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Windows 7 Registry Forensics: Part 2

Wed, 12/14/2011 - 1:42pm
John J. Barbara

Windows 7 Registry ForensicsSystem Restore and Restore Points
Many forensic examiners are not familiar with the Registry or its forensic importance. One way to gain first-hand knowledge is to explore the Registry on a live, non-forensic computer. However, before doing so, a word of caution is in order. Any changes made to the Registry, either intentionally or accidentally, could have an effect on the computer’s functionality. Therefore, it is recommended that a Restore Point be created before exploration begins. System Restore, which is used by Windows to regularly create and save Restore Points, can be used to manually create a current Restore Point. It is important to note that System Restore does not back-up nor recover personal files. Rather its function is to create Restore Points which are back-ups of the Registry, most drivers, and system files with certain extensions such as .exe, .dll, etc. The following steps can be taken to create a Restore Point:

  • Click the “Start” button. Right-click on “Computer” and then click “Properties.”
  • In the left pane under “Control Panel Home” click on “System Protection.”
  • When the “System Properties” dialog box appears, click on the “System Protection” tab.
  • Click on “Create.” The “Create a Restore Point” dialog box appears. Enter a name for the Restore Point and click “Create.” After the Restore Point has been created, close the dialog boxes.

Restore Points are extremely beneficial because they can restore a computer to an earlier point in time. This becomes particularly important when a computer does not function correctly after a new application, updated software, or a driver has been installed. Uninstalling the previously installed software often corrects the problem, however in some instances links or pieces can still remain scattered in different locations and continue to affect the computer’s functionality. When this occurs, it becomes necessary to restore the computer to an earlier point when it was functioning correctly. The following steps can be taken to restore a computer:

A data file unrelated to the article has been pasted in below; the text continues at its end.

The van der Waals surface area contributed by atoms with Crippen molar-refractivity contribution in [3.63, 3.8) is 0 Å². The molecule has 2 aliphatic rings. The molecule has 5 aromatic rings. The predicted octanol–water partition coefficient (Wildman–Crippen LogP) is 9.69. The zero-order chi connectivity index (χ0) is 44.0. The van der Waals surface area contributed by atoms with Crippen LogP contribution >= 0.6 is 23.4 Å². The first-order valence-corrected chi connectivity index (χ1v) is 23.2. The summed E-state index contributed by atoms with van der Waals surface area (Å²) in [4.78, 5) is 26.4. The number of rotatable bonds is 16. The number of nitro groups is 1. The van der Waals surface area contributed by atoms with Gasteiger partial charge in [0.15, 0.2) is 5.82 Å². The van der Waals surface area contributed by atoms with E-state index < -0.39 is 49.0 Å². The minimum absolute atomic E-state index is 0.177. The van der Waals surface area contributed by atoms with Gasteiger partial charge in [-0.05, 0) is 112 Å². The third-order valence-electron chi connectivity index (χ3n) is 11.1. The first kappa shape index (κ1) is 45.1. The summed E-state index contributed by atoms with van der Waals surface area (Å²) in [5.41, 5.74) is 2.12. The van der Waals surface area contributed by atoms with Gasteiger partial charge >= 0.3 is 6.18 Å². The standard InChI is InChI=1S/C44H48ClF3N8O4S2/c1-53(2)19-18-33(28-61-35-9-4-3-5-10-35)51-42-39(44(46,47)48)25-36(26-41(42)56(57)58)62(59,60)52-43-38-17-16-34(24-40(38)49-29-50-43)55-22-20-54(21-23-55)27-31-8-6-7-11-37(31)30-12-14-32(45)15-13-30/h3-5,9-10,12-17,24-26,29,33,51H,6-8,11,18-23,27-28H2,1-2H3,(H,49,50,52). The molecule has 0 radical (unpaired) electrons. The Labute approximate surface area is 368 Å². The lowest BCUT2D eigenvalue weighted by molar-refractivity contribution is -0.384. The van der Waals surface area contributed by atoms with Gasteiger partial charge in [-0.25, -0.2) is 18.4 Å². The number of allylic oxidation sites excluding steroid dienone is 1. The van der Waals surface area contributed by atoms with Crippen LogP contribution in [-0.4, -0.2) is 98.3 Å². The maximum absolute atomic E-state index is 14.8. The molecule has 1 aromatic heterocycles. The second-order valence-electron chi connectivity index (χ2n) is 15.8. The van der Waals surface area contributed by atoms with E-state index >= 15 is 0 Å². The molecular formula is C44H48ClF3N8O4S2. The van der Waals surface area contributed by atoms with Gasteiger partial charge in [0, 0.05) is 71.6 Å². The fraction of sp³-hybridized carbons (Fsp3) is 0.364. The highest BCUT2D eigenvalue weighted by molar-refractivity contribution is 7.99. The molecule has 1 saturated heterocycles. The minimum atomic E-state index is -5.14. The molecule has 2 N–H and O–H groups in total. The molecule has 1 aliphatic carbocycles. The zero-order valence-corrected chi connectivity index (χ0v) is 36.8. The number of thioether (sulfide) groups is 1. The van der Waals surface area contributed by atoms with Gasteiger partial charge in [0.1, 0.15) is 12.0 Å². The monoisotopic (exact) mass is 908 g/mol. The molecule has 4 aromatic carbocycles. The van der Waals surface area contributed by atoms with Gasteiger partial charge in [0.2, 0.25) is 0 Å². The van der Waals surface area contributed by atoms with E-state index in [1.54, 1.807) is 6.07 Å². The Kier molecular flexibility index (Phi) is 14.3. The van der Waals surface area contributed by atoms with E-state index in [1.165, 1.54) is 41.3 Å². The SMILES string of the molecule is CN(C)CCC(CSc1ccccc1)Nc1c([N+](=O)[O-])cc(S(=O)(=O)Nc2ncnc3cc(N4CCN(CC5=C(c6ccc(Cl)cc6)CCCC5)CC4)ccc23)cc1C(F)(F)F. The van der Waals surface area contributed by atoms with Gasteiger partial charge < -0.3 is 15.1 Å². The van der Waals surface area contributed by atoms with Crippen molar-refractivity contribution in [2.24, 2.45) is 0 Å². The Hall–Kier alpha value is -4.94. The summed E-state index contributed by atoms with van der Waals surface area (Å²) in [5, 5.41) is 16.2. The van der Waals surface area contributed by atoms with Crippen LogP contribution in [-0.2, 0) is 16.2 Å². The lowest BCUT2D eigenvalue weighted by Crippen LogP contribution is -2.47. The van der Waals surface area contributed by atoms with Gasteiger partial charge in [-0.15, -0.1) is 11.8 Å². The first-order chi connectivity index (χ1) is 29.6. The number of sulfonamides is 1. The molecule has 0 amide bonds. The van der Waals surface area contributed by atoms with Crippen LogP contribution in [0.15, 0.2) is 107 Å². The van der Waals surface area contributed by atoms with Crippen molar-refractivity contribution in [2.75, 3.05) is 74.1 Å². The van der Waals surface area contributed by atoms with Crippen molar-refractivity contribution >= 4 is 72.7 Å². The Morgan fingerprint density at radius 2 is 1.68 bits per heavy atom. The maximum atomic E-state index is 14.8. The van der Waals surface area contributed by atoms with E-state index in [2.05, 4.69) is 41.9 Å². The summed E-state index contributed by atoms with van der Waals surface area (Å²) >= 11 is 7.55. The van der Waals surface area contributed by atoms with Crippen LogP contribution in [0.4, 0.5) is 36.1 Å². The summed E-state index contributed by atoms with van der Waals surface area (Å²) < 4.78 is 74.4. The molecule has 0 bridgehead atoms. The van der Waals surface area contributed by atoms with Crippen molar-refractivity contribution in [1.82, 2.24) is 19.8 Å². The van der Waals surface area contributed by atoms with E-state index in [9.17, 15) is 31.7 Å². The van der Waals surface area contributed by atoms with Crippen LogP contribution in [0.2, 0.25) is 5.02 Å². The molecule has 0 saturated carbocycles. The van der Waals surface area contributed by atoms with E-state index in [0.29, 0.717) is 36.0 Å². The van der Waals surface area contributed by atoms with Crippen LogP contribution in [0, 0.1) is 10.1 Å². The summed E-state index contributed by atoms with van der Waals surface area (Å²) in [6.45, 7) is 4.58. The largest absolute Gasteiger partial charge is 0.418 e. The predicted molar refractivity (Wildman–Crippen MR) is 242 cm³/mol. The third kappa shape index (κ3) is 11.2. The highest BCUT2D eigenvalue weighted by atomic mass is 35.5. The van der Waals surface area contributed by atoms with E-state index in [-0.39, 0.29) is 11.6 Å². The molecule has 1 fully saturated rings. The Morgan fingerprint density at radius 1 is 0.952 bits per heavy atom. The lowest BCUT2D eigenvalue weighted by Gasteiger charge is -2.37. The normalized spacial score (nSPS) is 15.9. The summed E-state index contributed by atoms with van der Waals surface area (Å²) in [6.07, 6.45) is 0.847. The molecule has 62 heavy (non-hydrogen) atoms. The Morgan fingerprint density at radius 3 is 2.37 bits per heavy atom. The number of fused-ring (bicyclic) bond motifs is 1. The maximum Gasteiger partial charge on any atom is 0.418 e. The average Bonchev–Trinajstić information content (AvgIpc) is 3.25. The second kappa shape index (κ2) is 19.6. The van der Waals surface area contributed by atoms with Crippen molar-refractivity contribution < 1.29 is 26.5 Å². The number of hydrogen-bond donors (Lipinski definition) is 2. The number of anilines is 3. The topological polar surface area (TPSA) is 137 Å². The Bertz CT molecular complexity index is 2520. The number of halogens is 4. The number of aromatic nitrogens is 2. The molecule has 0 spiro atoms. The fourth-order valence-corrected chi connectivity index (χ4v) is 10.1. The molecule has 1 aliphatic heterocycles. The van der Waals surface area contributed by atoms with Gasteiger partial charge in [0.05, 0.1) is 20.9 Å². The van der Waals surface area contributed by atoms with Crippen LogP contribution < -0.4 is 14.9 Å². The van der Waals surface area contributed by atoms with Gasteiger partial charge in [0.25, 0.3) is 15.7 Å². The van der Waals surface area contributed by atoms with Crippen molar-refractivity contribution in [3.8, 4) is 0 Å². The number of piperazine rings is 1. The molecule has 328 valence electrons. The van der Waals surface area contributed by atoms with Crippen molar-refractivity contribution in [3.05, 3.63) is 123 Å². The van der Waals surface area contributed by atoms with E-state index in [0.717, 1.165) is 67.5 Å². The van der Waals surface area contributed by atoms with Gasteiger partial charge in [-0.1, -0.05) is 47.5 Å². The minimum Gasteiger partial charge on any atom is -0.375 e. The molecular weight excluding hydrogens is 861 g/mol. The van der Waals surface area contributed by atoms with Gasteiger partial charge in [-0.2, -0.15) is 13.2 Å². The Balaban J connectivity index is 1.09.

• Click the “Start” button. Right-click on “Computer” and then click “Properties.”
  • In the left pane under “Control Panel Home” click on “System Protection.”
  • When the “System Properties” dialog box appears, click on the “System Protection” tab.
  • Click on “System Restore.” In the “System Restore” dialog box click “Next.” Select a Restore Point and then click “Next.”
  • Confirm the Restore Point, and then click “Finish.” This should restore the selected Windows 7 configuration and then restart the computer.
  • Log on to the computer and when the “System Restore” confirmation page appears, click “OK.”

Restore Points themselves can be of forensic importance because they represent snapshots of a computer’s Registry and system files. For instance, presume that a User creates a Restore Point, installs hacking software on his computer, hacks into a remote system to perform a malicious act, and then restores his computer to its previous state. Evidence of the hacking software installation would not be found in the current mounted Registry but would still be present in the Registry within a specific Restore Point. This is due to the fact that when System Restore is used, before reverting back to the selected Restore Point, System Restore creates another Restore Point which captures a current snapshot of the system. This Restore Point would contain the Registry information as it existed at the time of the malicious act.

Registry Hives